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12 May 2015
We’ve all heard that fast food is bad for our health, but did you really know why? Well, one huge negative health impact appears to be that it kills off our beneficial gut bacteria. Read on and you may never eat a burger again!
The effect of fast food on intestinal bacteria was put to the test recently when a scientist’s son volunteered to exist on a diet consisting solely of menu items from a well-known burger chain. The mini study was conducted by Professor Tim Spector from King’s College London, using his 23 year old son, Tom, who bravely volunteered to put his health at risk by consuming only burgers, chicken nuggets, chips and soft drinks for a period of ten days.
Tom’s levels of gut bacteria were measured before and after the test period, and the results were astonishing. Before his crash diet of junk food, Tom’s gut microflora consisted of over 3,500 different species of bacteria, but after ten days these populations had plummeted down to just 1,300 species. Confirming the findings of previous studies, where the importance of prebiotic foods and supplements that encourage the good guys in our gut has also been highlighted, Learn more by reading: What are prebiotics? Professor Spector said that this was a major contributing factor to the current obesity epidemic affecting the Western world. Professor Spector, who is an expert in genetic epidemiology, suggested that our friendly bacteria are key contributors to the maintenance of a healthy body weight. Read Tom's account of what happened during this microbiome-harming diet - it definitely makes for an interesting read!
Diet can either kill or cultivate a healthy gut flora
By eating the right types of foods, including onions, celery, leeks, garlic, you can encourage the growth of beneficial bacteria naturally. Read about how different diets can influence the activity of our gut bacteria. The scientist is concerned that modern diets are very restricted and lacking in variety, which consequently leads to a decrease in the diversity of beneficial bacteria that help us to metabolise and break down our food efficiently. Encouraging the growth of a healthy gut microflora could be as effective as cutting down on calorie intake, claims the professor, who is about to publish a new book called ‘The Diet Myth - The Real Science Behind What We Eat’ in which he blows long-held dieting theories – including the emphasis on low-fat diets for weight loss – out of the water.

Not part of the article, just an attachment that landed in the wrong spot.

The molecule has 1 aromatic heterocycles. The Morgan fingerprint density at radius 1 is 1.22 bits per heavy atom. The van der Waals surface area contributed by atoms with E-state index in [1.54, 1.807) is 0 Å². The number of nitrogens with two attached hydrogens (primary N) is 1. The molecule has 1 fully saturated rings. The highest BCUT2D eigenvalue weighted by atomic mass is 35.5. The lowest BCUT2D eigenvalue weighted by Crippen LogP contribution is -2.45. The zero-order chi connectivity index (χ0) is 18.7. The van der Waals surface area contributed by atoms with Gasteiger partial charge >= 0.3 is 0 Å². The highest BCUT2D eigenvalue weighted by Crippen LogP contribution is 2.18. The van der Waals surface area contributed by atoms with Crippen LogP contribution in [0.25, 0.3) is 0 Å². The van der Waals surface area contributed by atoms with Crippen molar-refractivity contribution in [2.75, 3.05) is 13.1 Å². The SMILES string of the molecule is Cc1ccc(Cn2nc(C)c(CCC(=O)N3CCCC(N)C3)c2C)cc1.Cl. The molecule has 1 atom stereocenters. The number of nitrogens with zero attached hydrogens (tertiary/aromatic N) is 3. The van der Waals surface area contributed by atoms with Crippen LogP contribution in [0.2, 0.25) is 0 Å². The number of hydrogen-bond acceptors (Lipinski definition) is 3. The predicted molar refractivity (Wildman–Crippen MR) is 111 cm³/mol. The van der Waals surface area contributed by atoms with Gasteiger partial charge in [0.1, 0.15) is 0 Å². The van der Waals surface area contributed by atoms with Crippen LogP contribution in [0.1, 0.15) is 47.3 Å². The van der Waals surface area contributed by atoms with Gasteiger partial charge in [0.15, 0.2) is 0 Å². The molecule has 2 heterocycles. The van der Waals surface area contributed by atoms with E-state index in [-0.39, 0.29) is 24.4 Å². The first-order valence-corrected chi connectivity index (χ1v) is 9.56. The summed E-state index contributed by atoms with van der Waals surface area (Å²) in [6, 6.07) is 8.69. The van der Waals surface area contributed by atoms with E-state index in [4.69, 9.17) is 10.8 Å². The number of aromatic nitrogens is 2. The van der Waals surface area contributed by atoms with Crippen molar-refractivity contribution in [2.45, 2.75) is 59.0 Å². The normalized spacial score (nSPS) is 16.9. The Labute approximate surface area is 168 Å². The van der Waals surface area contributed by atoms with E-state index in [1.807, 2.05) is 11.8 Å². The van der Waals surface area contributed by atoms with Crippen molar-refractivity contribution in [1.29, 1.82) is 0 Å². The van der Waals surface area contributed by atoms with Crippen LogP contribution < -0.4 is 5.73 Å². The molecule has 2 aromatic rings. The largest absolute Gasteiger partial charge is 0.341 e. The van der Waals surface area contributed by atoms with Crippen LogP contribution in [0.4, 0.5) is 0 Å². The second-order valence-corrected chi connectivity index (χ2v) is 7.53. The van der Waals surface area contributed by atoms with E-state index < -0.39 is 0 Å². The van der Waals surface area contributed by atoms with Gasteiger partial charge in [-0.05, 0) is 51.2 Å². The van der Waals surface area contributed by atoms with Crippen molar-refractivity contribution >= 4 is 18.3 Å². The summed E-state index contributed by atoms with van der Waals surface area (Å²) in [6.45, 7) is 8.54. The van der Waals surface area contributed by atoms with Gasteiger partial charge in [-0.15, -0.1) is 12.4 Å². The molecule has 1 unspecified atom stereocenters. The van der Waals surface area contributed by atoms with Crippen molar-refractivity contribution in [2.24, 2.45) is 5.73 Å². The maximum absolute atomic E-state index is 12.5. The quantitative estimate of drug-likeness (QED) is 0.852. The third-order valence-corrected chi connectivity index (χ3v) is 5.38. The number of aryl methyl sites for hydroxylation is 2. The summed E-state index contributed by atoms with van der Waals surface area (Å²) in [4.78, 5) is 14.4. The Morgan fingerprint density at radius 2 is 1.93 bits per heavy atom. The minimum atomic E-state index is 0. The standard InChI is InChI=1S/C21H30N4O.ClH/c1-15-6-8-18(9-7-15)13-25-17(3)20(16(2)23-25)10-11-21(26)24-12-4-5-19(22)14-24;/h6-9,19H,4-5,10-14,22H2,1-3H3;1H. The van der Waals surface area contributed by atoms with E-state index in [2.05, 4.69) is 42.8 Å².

Evidence indicates that our pre-historic predecessors consumed a much more varied diet, often eating up to 150 types of foods in a week whereas, despite an apparent abundance of food by comparison, our modern-day diets are restricted to around only 20 foods. For those who choose to eat primarily fast foods or processed meals, this is reduced even further, with many junk foods consisting of just four foods – corn, soy, wheat or meat. In more recent times, our ancestors also kept their guts in order by eating far more fermented foods than is typical in a Western diet today. Read about our favourite fermented foods.
Professor Spector remains convinced that a lack of beneficial bacteria is a key factor in the current obesity epidemic that is affecting the Western world. In Britain, well over half of the population is overweight, with one in every four in serious danger of illness due to weight gain.
Another way to introduce friendly bacteria to encourage the development of a healthy gut microbiome is by taking a high quality, well researched probiotic supplement. You can learn more about this topic by reading: What are probiotics?
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On the Probiotic Professionals site, healthcare professionals might like to read:
Image 1 - Morguefile Image 2 - www.wikipedia.com